History: Lords of Finance: The Bankers Who Broke the World by Liaquat Ahamed
Biography/Autobiography: The First Tycoon: The Epic Life of Cornelius Vanderbilt by T.J. Stiles (also the winner of the National Book Award for Nonfiction)
General Nonfiction: The Dead Hand: The Untold Story of the Cold War Arms Race and Its Dangerous Legacy by David E. Hoffman
Drama: Next to Normal, music by Tom Kitt, book and lyrics by Brian Yorkey
Poetry: Versed by Rae Armantrout

I, for one, have never heard of Paul Harding, nor his (debut!) novel, Tinkers, although it is pretty cool that a small, independent, non-profit press like Bellevue Literary has produced such a prestigious award-winner. It beat out National Book Award finalist, In Other Rooms, Other Wonders by Daniyal Mueenuddin (read & recommended by John. I've read 1/2 of it.) and another book I've never heard of, Love in Infant Monkeys by Lydia Millet. (I would've picked the latter, simply on title alone.)  The Tinkers synopsis from the Pulitzer site: "An old man lies dying. As time collapses into memory, he travels deep into his past where he is reunited with his father and relives the wonder and pain of his impoverished New England youth. At once heartbreaking and life affirming, Tinkers is an elegiac meditation on love, loss, and the fierce beauty of nature.Order your copy now on - it may take awhile, but we will have some.

The best part of this year's awards, however, is in the poetry department - given to Rae Armantrout, writing professor at UCSD, for her collection, Versed. Much congratulations!  From the Pulitzer site: Rae Armantrout has always organized her collections of poetry as though they were works in themselves. Versed brings two of these sequences together, offering readers an expanded view of the arc of her writing. The poems in the first section, Versed, play with vice and versa, the perversity of human consciousness. They flirt with error and delusion, skating on a thin ice that inevitably cracks: “Metaphor forms / a crust / beneath which / the crevasse of each experience.”  Dark Matter, the second section, alludes to more than the unseen substance thought to make up the majority of mass in the universe. The invisible and unknowable are confronted directly as Armantrout's experience with cancer marks these poems with a new austerity, shot through with her signature wit and stark unsentimental thinking. Together, the poems of Versed part us from our assumptions about reality, revealing the gaps and fissures in our emotional and linguistic constructs, showing us ourselves where we are most exposed.

For more on all the winners, check out

Sunday, April 4, 2010

A New Steinbeck Novel!

Here's the skinny on this week at the 'wick - lots of new fiction, a few notable biographical works, and another full slate of author events.
  • Imperfect Birds by Anne Lamott - Lamott's first novel since Blue Shoe brings back some characters from earlier novels and has been getting some great early reviews. PW: "Straddling a line between heartwarming and heartbreaking, this novel is Lamott at her most witty, observant, and psychologically astute."  Even better, Anne will be here on Thursday, April 15th at 7:30!
  • Lake Shore Limited by Sue Miller - the new novel from the bestselling author of The Senator's Wife and The World Below.  From the pub: "A powerful love story; a mesmerizing tale of entanglements, connections, and inconsolable losses; a marvelous reflection on the meaning of grace and the uses of sorrow, in life and in art."
  • This Time Together by Carol Burnett - her memoir. I have a feeling this book (and Carol) is going to be everywhere in the coming weeks.
  • The Last Time I Saw You by Elizabeth Berg - a great book club read: somewhat more cynical than her usual, this novel of reconnecting at a 40th high school reunion deals with the prospect of aging. Berg's other books include Home Safe, The Pull of the Moon, The Year of Pleasures.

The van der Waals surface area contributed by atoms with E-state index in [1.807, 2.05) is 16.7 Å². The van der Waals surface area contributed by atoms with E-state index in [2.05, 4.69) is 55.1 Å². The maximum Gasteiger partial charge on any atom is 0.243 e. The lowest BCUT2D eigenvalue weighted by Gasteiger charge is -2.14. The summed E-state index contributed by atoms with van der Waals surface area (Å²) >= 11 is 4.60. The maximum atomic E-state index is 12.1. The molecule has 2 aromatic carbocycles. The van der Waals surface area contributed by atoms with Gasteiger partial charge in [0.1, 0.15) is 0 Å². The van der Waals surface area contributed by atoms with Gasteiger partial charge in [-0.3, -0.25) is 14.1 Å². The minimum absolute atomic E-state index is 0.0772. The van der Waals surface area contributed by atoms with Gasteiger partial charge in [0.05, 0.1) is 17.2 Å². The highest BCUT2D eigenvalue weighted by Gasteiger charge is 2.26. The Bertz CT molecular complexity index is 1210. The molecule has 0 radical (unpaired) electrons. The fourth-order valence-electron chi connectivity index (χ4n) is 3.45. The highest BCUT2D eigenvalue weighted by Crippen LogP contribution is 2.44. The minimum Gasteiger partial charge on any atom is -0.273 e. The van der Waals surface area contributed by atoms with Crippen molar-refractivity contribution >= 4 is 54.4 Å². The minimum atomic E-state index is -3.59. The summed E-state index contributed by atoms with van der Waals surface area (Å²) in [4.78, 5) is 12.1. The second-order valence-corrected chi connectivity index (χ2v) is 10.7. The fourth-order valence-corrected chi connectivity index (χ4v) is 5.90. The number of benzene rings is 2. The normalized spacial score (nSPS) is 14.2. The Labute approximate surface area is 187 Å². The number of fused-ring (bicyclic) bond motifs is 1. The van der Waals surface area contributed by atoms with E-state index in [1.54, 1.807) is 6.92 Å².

• What Becomes by A.L. Kennedy - a new collection of short stories by the Scottish author, twice named to Granta's list of Best Young British Writers. Starred reviews from Kirkus ("Sensitively observed, elegantly written snapshots of the human condition") and Publisher's Weekly.
  • In the Shadow of the Cypress by Thomas Steinbeck - the second novel by John's son.  Set in...Monterey, California, this novel is about the communities of Chinese immigrants living there. Centering on 3 men from various time periods of Chinese life on the California coast, Booklist called it "upbeat, captivating, provocative, and classy." It also has an awesome cover.
  • The Bridge: The Life & Rise of Barack Obama by David Remnick - Remnick is a Pulitzer Prize winner & editor of the New Yorker - this is his entry into the Barack Obama biography sweepstakes.  I think Remnick's sheer writing ability will make this more interesting than most. Jon Meacham from Newsweek wrote that "Remnick's biography depends not on nuggets (of information) but on his characteristically dispassionate, richly observed assessment of his subject. Without sermonizing or sentimentalizing, Remnick sheds light on the complicated role of race in Obama's rise and victory and, perhaps most relevantly, in the conduct of his presidency."
  • In the Green Kitchen: Techniques to Learn By Heart by Alice Waters - every new book from sustainable food guru Alice Waters is a major big deal. This is a step-by-step guide to how she cooks - with 50 recipes that highlight fresh, local flavors.
  • Seized: A Sea Captain's Adventures Battling Scoundrels and Pirates While Recovering Stolen Ships in the World's Most Troubled Waters by Max Hardberger - c'mon, admit you're a little bit hooked by that subtitle! Pirates!

New in paperback:  How it Ended: New & Collected Stories by Jay "Bright Lights, Big City" McInerney.

Steve Poizner, Monday - Mount Pleasant
Jason Shiga, Tuesday afternoon - Meanwhile
David Deardorff & Kathryn Wadsworth, Tuesday night - What's Wrong with My Plant? (And How Do I Fix It?)
Anchee Min, Thursday night - Pearl of China

Just a reminder:  Coffee with a Bookseller, April Edition is coming up - Tuesday, April 13 at 10am. See you there!